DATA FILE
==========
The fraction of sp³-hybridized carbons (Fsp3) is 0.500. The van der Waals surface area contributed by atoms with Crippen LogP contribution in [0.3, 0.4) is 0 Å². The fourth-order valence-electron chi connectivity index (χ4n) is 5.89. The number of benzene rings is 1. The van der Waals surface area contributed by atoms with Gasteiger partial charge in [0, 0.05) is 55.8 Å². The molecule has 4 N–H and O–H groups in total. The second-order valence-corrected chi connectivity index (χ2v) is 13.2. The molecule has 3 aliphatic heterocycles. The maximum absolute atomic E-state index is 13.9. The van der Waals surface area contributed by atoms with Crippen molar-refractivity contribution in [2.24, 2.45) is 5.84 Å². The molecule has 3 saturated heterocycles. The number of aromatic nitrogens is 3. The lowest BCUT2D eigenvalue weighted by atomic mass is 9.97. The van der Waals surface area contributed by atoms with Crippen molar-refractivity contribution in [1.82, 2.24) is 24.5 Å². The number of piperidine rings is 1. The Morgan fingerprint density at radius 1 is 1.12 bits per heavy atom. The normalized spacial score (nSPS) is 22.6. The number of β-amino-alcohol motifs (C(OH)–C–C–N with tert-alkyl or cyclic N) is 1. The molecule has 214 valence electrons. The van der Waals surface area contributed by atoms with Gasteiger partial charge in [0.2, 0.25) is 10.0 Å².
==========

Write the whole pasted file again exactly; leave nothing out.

The fraction of sp³-hybridized carbons (Fsp3) is 0.500. The van der Waals surface area contributed by atoms with Crippen LogP contribution in [0.3, 0.4) is 0 Å². The fourth-order valence-electron chi connectivity index (χ4n) is 5.89. The number of benzene rings is 1. The van der Waals surface area contributed by atoms with Gasteiger partial charge in [0, 0.05) is 55.8 Å². The molecule has 4 N–H and O–H groups in total. The second-order valence-corrected chi connectivity index (χ2v) is 13.2. The molecule has 3 aliphatic heterocycles. The maximum absolute atomic E-state index is 13.9. The van der Waals surface area contributed by atoms with Crippen molar-refractivity contribution in [2.24, 2.45) is 5.84 Å². The molecule has 3 saturated heterocycles. The number of aromatic nitrogens is 3. The lowest BCUT2D eigenvalue weighted by atomic mass is 9.97. The van der Waals surface area contributed by atoms with Crippen molar-refractivity contribution in [1.82, 2.24) is 24.5 Å². The number of piperidine rings is 1. The Morgan fingerprint density at radius 1 is 1.12 bits per heavy atom. The normalized spacial score (nSPS) is 22.6. The number of β-amino-alcohol motifs (C(OH)–C–C–N with tert-alkyl or cyclic N) is 1. The molecule has 214 valence electrons. The van der Waals surface area contributed by atoms with Gasteiger partial charge in [0.2, 0.25) is 10.0 Å².